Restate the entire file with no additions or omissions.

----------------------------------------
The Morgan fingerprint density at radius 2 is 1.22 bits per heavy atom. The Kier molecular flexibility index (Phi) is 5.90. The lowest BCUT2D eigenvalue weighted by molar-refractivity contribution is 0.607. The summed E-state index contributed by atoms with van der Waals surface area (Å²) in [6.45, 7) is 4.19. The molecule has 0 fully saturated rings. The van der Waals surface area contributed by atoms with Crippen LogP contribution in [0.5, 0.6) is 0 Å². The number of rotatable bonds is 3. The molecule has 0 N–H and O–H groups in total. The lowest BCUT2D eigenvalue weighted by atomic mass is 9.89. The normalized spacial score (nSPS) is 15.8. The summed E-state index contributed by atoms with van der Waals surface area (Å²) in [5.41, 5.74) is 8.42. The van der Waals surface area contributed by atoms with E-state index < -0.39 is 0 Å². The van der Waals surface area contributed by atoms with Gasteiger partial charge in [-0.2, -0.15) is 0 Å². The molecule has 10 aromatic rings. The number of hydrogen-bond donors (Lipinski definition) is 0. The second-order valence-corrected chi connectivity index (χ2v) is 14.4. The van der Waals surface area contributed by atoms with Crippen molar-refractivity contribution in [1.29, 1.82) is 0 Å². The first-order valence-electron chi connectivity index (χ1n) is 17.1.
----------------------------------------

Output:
The Morgan fingerprint density at radius 2 is 1.22 bits per heavy atom. The Kier molecular flexibility index (Phi) is 5.90. The lowest BCUT2D eigenvalue weighted by molar-refractivity contribution is 0.607. The summed E-state index contributed by atoms with van der Waals surface area (Å²) in [6.45, 7) is 4.19. The molecule has 0 fully saturated rings. The van der Waals surface area contributed by atoms with Crippen LogP contribution in [0.5, 0.6) is 0 Å². The number of rotatable bonds is 3. The molecule has 0 N–H and O–H groups in total. The lowest BCUT2D eigenvalue weighted by atomic mass is 9.89. The normalized spacial score (nSPS) is 15.8. The summed E-state index contributed by atoms with van der Waals surface area (Å²) in [5.41, 5.74) is 8.42. The van der Waals surface area contributed by atoms with E-state index < -0.39 is 0 Å². The van der Waals surface area contributed by atoms with Gasteiger partial charge in [-0.2, -0.15) is 0 Å². The molecule has 10 aromatic rings. The number of hydrogen-bond donors (Lipinski definition) is 0. The second-order valence-corrected chi connectivity index (χ2v) is 14.4. The van der Waals surface area contributed by atoms with Crippen molar-refractivity contribution in [1.29, 1.82) is 0 Å². The first-order valence-electron chi connectivity index (χ1n) is 17.1.